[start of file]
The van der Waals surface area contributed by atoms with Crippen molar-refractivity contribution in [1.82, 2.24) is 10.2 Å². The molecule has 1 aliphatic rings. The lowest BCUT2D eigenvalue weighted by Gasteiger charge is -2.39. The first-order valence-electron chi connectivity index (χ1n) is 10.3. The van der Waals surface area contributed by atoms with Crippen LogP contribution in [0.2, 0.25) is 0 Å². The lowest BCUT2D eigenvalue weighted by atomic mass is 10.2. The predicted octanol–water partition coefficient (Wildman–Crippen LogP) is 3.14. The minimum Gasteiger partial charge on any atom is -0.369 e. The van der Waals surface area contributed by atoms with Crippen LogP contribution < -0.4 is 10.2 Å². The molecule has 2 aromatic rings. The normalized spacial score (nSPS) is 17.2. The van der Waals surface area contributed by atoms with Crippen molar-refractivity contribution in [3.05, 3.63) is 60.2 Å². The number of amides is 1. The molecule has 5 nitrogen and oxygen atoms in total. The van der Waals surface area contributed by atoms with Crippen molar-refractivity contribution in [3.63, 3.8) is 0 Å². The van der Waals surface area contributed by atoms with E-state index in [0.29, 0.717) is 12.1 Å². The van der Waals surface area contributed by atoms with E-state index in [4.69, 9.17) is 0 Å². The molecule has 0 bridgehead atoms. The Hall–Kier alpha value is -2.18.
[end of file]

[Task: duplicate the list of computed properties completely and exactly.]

The van der Waals surface area contributed by atoms with Crippen molar-refractivity contribution in [1.82, 2.24) is 10.2 Å². The molecule has 1 aliphatic rings. The lowest BCUT2D eigenvalue weighted by Gasteiger charge is -2.39. The first-order valence-electron chi connectivity index (χ1n) is 10.3. The van der Waals surface area contributed by atoms with Crippen LogP contribution in [0.2, 0.25) is 0 Å². The lowest BCUT2D eigenvalue weighted by atomic mass is 10.2. The predicted octanol–water partition coefficient (Wildman–Crippen LogP) is 3.14. The minimum Gasteiger partial charge on any atom is -0.369 e. The van der Waals surface area contributed by atoms with Crippen LogP contribution < -0.4 is 10.2 Å². The molecule has 2 aromatic rings. The normalized spacial score (nSPS) is 17.2. The van der Waals surface area contributed by atoms with Crippen molar-refractivity contribution in [3.05, 3.63) is 60.2 Å². The number of amides is 1. The molecule has 5 nitrogen and oxygen atoms in total. The van der Waals surface area contributed by atoms with Crippen molar-refractivity contribution in [3.63, 3.8) is 0 Å². The van der Waals surface area contributed by atoms with E-state index in [0.29, 0.717) is 12.1 Å². The van der Waals surface area contributed by atoms with E-state index in [4.69, 9.17) is 0 Å². The molecule has 0 bridgehead atoms. The Hall–Kier alpha value is -2.18.